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FIDEI SYMBOLUM.

The symbol of good faith

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Stet depictus honor tyrio velatus amictu,
Eiusque iungat nuda dextram veritas.
Sitque amor in medio castus,[1] cui tempora circum,
Rosa it, Dyones pulchrior cupidine.[2]
Constituunt haec signa fidem, reverentia honoris,
Quam fovet, alit amor, parturitque veritas.

Let Honour stand depicted, clothed in a garment of Tyrian purple, and let naked Truth hold his right hand. Between them, let chaste Love be represented, his brow garlanded with roses, but fairer than Cupid, Dione’s boy. These images constitute good faith, which the reverence due to Honour fosters, Love feeds, Truth brings to birth.

Notes:

1. Amor...castus, ‘chaste love’ (Anteros), for which see [A31a072] and [A31a080].

2. ‘Dione’s boy’. Strictly Dione was the mother of Venus, but was often identified in poetry with Venus herself, the mother of Cupid.


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PAIX.

Beste portant tours de bois, dent d’ivoire,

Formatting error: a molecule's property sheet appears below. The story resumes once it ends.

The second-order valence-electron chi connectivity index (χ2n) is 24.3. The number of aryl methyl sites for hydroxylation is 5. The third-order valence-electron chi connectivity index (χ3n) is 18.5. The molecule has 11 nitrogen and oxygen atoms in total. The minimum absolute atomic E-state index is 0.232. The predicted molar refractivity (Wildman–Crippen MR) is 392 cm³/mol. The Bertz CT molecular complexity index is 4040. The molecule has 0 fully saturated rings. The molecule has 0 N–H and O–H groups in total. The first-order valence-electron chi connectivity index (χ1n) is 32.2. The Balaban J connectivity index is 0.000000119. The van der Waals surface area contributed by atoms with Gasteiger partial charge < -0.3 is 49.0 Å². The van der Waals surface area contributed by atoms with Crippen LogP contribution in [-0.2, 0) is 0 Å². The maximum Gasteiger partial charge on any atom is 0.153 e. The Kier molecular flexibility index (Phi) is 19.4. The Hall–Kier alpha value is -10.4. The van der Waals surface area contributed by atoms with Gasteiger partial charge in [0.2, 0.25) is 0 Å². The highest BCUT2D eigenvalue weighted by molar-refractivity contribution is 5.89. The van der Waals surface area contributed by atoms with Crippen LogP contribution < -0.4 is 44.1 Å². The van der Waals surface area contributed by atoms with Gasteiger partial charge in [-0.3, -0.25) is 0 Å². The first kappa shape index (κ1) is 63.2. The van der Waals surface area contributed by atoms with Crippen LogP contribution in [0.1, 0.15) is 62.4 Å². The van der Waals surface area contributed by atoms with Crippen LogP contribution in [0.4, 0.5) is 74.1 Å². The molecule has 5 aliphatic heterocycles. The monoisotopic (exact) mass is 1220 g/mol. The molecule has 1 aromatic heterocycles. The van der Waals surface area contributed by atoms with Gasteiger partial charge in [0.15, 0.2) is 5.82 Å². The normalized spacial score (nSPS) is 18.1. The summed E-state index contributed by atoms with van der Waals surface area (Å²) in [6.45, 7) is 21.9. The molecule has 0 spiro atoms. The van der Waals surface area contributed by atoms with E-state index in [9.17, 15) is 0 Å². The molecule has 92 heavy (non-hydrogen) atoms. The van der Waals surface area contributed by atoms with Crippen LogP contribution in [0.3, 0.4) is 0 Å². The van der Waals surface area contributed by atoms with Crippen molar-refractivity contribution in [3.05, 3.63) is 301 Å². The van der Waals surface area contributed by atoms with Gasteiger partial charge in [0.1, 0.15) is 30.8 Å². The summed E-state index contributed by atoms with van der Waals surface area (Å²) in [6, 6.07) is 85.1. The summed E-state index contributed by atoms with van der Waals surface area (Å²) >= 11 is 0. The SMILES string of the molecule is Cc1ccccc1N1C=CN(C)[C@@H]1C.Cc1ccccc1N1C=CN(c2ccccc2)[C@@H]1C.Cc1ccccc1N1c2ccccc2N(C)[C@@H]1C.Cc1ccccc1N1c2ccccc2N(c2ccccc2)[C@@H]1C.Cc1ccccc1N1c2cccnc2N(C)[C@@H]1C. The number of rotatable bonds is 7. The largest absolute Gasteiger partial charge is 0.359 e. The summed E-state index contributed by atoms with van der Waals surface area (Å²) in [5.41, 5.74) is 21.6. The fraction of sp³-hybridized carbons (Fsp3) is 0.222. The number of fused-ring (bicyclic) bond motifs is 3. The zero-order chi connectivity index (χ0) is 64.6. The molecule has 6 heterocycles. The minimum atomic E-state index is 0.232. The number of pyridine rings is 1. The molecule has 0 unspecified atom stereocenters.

Accoustume en guerre avoir victoire,
Est maintenant au collier L’elephant.
Et de Cesar traict le char triumphant,
Concorde es gens cognoist mesme la beste,
Et de la paix (armes laissant) faict feste.[1]

Cesar en son triumphe monta au Capitol avec qua-
rante Elephans portans chascun six hommes, avec
flambeaux ardens, & odorans, en signe de Paix acqui-
se par guerre. Car l’Elephant, est (ou ha est)
Beste guerroyable, par sa force, & adresse: & beste triumpha
le, & pacificque pour sa docile humanit.

Notes:

1. This is translated from Anthologia graeca 9.285, which refers to an occasion under the Emperor Tiberius when the statue of the Deified Augustus was for the first time borne in procession in a chariot drawn by elephants.


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